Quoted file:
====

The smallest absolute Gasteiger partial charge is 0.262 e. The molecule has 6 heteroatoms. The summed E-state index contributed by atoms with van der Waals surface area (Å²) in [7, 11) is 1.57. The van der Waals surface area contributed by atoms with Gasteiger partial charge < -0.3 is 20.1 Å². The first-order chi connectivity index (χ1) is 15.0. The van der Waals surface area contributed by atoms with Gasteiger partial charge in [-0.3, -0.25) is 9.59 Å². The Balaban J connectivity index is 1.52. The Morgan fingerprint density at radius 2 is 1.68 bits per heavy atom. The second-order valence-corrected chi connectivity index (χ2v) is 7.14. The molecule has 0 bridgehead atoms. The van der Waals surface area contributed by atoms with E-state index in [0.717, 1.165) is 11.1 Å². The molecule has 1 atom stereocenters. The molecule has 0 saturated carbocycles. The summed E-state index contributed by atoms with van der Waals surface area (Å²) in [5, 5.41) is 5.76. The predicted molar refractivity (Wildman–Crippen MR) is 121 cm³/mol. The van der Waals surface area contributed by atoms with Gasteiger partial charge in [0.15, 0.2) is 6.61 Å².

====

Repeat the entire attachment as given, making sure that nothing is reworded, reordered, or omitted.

The smallest absolute Gasteiger partial charge is 0.262 e. The molecule has 6 heteroatoms. The summed E-state index contributed by atoms with van der Waals surface area (Å²) in [7, 11) is 1.57. The van der Waals surface area contributed by atoms with Gasteiger partial charge < -0.3 is 20.1 Å². The first-order chi connectivity index (χ1) is 15.0. The van der Waals surface area contributed by atoms with Gasteiger partial charge in [-0.3, -0.25) is 9.59 Å². The Balaban J connectivity index is 1.52. The Morgan fingerprint density at radius 2 is 1.68 bits per heavy atom. The second-order valence-corrected chi connectivity index (χ2v) is 7.14. The molecule has 0 bridgehead atoms. The van der Waals surface area contributed by atoms with E-state index in [0.717, 1.165) is 11.1 Å². The molecule has 1 atom stereocenters. The molecule has 0 saturated carbocycles. The summed E-state index contributed by atoms with van der Waals surface area (Å²) in [5, 5.41) is 5.76. The predicted molar refractivity (Wildman–Crippen MR) is 121 cm³/mol. The van der Waals surface area contributed by atoms with Gasteiger partial charge in [0.15, 0.2) is 6.61 Å².